News & Events

In these tough times, you need a strong voice

From the Massachusetts Nurse Newsletter
April 2009 Edition

President’s Column
By Beth Piknick

In these tough economic times, the need for a united and powerful voice in your workplace has never been more important. As financial pressures mount, hospitals too often attempt to cut costs on the backs of their nurses and at the expense of the quality and safety of patient care.

We have heard from nurses, particularly non-union nurses, about numerous concerns that impact your clinical practice and satisfaction with your work, including:

  • Chronic short staffing on certain units
  • Widespread floating of nurses without regard for standards of nursing practice and without proper orientation and competencies
  • Mandatory overtime and mandatory on-call policies as an alternative to providing adequate staffing
  • Mandatory cancellation of shifts, or flexing down, to save the hospital money, regardless of your needs, and the needs of your patients
  • Reductions in benefits, including increases in health insurance costs, cuts to earned time benefits, etc.

These decisions have been made in the wake of years of many hospitals in Massachusetts making millions of dollars in profits from your hard work, after investing hundreds of millions of dollars in new buildings and after paying your CEOs and upper management exorbitant salaries and benefits. In good times and bad, it is the nurses who provide 90 percent of the clinical care, and according to the best scientific research, nurses have a positive impact on hospitals financial performance. Yet when times get tough, nurses too often are thrown under the cost-cutting bus.
Right now, without a union, individual nurses have little or no power to combat changes in your practice or in your workplace that negatively affect you or your patients. However, by forming a union with the MNA nurses can enjoy the power and protection of collective bargaining and collective action.

The right to organize a union is protected activity under both state and federal laws. Once unionized, members create a democratic workplace. You elect your own leaders, you determine the issues you want to address and, through legally protected collective action and contract language, you have the power to secure benefits and working conditions that promote quality patient care and foster professional growth.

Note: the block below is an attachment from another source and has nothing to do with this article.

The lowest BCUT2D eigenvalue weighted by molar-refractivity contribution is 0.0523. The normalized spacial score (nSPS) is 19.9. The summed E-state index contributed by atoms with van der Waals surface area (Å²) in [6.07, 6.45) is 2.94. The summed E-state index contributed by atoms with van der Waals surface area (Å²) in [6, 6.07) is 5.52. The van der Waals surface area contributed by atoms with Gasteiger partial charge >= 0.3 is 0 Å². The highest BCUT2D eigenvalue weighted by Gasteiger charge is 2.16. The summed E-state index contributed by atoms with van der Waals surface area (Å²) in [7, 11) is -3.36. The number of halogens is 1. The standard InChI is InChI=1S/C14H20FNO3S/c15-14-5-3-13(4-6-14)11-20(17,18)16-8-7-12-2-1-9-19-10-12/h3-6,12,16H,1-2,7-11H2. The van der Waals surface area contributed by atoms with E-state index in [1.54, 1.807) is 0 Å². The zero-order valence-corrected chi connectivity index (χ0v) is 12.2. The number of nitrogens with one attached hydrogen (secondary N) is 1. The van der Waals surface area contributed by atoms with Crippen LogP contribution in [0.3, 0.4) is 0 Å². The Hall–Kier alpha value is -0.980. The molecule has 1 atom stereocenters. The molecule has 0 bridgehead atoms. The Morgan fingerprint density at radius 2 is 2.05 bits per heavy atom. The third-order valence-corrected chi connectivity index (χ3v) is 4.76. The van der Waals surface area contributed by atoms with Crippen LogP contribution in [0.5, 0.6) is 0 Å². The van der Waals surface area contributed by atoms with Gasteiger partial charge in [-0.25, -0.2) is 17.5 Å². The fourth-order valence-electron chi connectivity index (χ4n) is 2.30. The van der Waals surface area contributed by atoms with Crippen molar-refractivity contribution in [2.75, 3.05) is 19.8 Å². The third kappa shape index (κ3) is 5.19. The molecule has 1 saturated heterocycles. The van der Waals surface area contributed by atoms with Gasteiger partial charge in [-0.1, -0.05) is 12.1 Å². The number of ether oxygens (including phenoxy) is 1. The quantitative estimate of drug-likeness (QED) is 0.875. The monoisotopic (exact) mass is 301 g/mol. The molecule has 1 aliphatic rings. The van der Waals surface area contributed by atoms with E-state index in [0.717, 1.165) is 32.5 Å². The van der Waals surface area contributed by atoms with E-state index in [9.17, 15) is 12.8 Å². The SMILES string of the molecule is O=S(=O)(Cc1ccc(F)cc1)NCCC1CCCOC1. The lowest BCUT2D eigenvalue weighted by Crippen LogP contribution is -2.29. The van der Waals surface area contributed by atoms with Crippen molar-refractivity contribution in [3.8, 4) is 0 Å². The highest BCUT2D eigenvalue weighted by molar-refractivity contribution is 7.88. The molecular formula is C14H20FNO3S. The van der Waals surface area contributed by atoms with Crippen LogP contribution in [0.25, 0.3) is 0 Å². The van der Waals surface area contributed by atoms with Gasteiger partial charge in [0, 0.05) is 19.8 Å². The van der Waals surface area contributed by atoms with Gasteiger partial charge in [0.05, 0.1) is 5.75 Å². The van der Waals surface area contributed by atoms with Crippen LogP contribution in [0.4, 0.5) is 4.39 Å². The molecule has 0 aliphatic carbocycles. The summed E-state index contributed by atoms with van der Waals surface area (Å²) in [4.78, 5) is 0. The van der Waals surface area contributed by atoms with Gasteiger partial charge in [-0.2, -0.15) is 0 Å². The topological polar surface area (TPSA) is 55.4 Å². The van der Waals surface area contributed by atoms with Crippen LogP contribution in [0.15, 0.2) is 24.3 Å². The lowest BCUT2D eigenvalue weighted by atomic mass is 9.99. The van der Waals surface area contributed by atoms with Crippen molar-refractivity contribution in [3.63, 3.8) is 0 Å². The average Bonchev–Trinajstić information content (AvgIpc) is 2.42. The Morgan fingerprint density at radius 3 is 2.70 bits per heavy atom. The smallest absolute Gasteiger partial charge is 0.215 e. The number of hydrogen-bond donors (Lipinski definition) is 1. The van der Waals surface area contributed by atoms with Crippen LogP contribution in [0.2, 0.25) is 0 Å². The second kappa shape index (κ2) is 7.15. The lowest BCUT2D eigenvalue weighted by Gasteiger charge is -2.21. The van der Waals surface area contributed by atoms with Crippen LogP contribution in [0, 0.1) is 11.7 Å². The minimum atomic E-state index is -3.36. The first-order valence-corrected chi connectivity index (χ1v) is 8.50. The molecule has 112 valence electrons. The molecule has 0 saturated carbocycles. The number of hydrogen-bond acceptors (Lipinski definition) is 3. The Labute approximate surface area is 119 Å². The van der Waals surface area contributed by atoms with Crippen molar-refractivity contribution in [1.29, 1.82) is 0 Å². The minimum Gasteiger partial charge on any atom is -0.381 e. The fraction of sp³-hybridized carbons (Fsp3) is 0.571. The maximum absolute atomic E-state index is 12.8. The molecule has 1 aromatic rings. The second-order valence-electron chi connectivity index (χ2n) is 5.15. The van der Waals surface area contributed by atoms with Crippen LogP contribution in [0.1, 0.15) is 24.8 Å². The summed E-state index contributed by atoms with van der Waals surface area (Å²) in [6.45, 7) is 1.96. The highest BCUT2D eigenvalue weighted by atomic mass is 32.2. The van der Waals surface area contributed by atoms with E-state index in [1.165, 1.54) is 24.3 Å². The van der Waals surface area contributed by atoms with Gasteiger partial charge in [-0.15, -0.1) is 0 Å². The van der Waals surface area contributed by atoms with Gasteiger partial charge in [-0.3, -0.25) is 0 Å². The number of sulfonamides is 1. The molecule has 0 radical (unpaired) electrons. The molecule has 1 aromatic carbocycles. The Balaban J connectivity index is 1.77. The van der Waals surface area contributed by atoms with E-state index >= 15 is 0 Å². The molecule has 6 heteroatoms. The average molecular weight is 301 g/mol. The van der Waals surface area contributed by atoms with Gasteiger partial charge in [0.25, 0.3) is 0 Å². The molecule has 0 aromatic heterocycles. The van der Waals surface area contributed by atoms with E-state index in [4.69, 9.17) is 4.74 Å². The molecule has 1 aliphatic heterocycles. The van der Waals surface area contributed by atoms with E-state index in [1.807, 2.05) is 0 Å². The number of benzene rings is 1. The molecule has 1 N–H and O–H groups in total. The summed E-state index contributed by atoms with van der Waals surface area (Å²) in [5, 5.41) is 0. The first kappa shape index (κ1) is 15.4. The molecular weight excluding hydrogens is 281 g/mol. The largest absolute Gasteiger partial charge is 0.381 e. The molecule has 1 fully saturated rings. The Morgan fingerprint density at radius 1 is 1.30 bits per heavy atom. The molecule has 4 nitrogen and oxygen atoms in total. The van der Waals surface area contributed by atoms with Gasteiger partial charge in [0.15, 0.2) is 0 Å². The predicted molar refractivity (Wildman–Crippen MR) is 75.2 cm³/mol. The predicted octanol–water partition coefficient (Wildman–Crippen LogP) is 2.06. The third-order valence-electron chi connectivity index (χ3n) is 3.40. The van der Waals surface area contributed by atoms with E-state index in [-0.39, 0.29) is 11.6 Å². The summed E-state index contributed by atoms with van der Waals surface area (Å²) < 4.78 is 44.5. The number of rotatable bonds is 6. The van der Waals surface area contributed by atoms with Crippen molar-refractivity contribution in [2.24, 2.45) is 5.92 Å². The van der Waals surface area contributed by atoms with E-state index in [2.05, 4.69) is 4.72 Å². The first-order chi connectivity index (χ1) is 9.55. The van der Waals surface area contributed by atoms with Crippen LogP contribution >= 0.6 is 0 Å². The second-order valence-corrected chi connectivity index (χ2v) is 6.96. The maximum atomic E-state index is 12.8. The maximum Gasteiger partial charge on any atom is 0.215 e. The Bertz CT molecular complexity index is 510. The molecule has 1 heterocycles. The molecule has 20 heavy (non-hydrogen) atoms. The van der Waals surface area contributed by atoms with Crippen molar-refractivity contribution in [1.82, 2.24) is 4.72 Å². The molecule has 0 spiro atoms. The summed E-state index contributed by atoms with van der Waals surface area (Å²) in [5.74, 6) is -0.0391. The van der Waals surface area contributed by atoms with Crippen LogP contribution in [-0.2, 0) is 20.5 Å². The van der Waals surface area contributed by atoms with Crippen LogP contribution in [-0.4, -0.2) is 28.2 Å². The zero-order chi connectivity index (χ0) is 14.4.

MNA: the power behind your practice
Since its founding in 1903, the Massachusetts Nurses Association has been the most powerful and effective voice on nursing and health care issues in the state. Today, the MNA is the largest union and professional association of registered nurses in the commonwealth and the third largest in the nation, representing more than 23,000 members, working in 85 health care facilities, including 51 acute care hospitals (70 percent of the acute care market). The MNA is also expanding its power by forging a preliminary agreement with the United American Nurses and the California Nurses Association/National Nurses Organizing Committee to form the largest national union of nurses in the history, with 150,000 nurses coast to coast.

MNA union members are the highest paid nurses in the state and among the highest paid in the nation, with a host of industry leading benefits and protections guaranteed by their union contract.

In organizing with the MNA, you are joining an organization with the experience, power and expertise to help you work with other nurses at your facility, as well as in your region, state and across the nation to enhance your professional practice, as well as improve your pay, benefits and working conditions.

For example, MNA union members at other facilities have already negotiated landmark contract language that addresses many of the issues you now face, including union contract language to:

  • Prevent or limit floating and, when floating is necessary, to ensure nurses are competent and have been oriented to practice safely
  • Prohibit or severely limit mandatory cancellation of shifts or flexing down of nurses
  • Place strict limits or outright prohibiting of shift cancelation
  • Prevent mandatory overtime and mandatory on-call
  • Regulate the introduction of new technologies
  • Mandate regularly scheduled labor-management meetings where nurses’ issues can be addressed

If you want to claim your power as a nurse and as a professional to improve the conditions at your hospital, you can begin the process by calling the MNA today for more information or to schedule a meeting with an MNA representative about organizing with MNA. Please call the MNA’s division of organizing at 781.830.5777 or via e-mail at